He was a outspoken racist yet supported the integration of the game. He was a vicious bully but got along grandly with children. He was a selfish and surly teammate but spent years secretly campaigning for Sam Crowford's, his biggest rival, admission into the Hall of Fame.
With so many contradicting stories about Ty Cobb it's impossible to differentiate fact from fiction and come to a final judgement on the man himself. Which is why some, including myself, have just given up such a thankless endeavor and instead choose to look at him solely as a baseball player. A professional whose sole purpose it was to produce for the franchise that paid him to do just that. Through that lens, and based on hard numbers that allow no emotion in their calculation, there is only one conclusion that can be reached...Ty Cobb was one of the greatest of all time! How great? So great that despite all of the despicable tales of his behavior throughout his career, he received more votes on the inaugural Hall of Fame ballot than any other player. Yes, more than even the beloved Babe Ruth.
Based on recent hammer prices it's clear that today's collectors also value Cobb's performance over his personality as well. It's nearly impossible not to. The man owned ninety (that's right...90...nine-zero) MLB records at the time of his retirement, some of which still stand today, nearly a century later! And among the array of the Peach's collectibles, his vintage cards have experienced a recent spike so sharp that it can only be compared to the one's Ty sharpened himself. So whether you're currently holding some of these precious pieces or are out on that never ending hunt, here's a quick guide to his hottest cards right now:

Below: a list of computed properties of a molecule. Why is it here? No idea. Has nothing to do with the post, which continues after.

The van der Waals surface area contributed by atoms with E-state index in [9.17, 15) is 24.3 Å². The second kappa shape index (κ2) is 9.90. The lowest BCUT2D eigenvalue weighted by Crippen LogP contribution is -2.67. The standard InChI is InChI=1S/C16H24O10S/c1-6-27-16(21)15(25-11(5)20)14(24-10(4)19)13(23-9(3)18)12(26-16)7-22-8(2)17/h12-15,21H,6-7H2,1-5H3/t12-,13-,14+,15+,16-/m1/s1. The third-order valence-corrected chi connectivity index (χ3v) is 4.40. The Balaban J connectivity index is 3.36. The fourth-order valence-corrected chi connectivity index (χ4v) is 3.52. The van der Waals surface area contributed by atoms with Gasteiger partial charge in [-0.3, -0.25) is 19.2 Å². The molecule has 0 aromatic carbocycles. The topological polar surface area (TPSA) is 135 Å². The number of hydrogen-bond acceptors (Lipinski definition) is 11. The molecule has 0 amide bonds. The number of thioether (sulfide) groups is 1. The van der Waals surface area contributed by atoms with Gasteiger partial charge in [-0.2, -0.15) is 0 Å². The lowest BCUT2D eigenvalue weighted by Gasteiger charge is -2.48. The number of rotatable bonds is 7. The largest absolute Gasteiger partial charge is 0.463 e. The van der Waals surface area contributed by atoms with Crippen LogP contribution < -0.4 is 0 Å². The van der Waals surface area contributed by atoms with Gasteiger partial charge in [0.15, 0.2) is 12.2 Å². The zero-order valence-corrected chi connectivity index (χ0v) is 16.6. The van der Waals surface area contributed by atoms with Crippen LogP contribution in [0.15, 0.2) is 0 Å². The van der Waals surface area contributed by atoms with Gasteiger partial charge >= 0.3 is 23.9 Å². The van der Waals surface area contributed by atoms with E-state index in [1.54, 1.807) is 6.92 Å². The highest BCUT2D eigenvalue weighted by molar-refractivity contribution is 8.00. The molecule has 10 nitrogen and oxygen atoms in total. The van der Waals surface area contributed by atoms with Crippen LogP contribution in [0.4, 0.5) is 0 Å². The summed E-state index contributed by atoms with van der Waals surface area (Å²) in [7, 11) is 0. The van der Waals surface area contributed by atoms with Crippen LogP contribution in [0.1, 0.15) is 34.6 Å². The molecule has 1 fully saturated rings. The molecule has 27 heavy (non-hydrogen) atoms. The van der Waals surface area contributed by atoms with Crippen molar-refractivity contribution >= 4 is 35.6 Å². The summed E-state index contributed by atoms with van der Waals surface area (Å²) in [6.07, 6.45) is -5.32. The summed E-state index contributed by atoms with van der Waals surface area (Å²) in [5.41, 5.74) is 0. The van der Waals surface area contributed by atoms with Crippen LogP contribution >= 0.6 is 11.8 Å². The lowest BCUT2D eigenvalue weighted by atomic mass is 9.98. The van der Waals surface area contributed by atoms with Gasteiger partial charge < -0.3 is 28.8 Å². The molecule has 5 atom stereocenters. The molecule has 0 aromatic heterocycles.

Although the W600 Sporting Life series began issue in 1902 (1902-1911) it wasn't until 1907 that Ty Cobb made his first appearance on what many consider to be his true "rookie" card. This is by far one of the most exquisite card specimens ever produced as it features a large black and white image of Cobb, taken by noted photographer Carl Horner, mounted to a heavy cardboard frame (5" x 7.5"). And I If the pose looks familiar, it should. It is identical to the one that appears on his popular T206 portrait cards (both red and green backgrounds).
This is by far the most rare card in the entire hobby. More rare than the T206 Honus Wagner. Rarer than Babe Ruth's minor league card from 1914. There are only four known examples of this card, with three of them graded by PSA, and one graded by SGC - with the greatest example being in "VG" condition. To our knowledge, this card (regardless of grade) has only sold publicly FOUR times over the past decade. Let's take a look at the sales history of this card:
|DATE||REALIZED PRICE||GRADE||AUCTION HOUSE|
|2011||$55,580.10||PSA 3||Mile High|
|2014||$34,931.30||PSA 1 (MK)||Goodwin|
|2011||$30,090.30||PSA 1 (MK)||Goodwin|
1909-11 T206 Tobacco
Looking for a real challenge? Try collecting each and every one of Cobb's T206 cards. With four different fronts (portrait-green background, portrait-red background, bat off shoulder, bat on shoulder) and thirty-seven different advertiser backs (Piedmont, Sweet Caporal, Sovereign, Old Mill, Polar Bear, Lenox, Hindu, Tolstoi, Cycle and others) it's a task that could take a lifetime. If you're lucky enough though to just find one, hope that it own's a Ty Cobb back. Distributed along with Ty's tobacco products it is considered the most rare with fewer than 20 known to exist.
A fine looking card which boasts a hand tinted black and white image set against a vibrant orange background, Cobb's E93 is the crown jewel of the thirty card set distributed by Standard Caramel. The finest example of this 1 1/2" x 2 3/4" gem, graded PSA 9, sold just this past July (2015) for $81,000.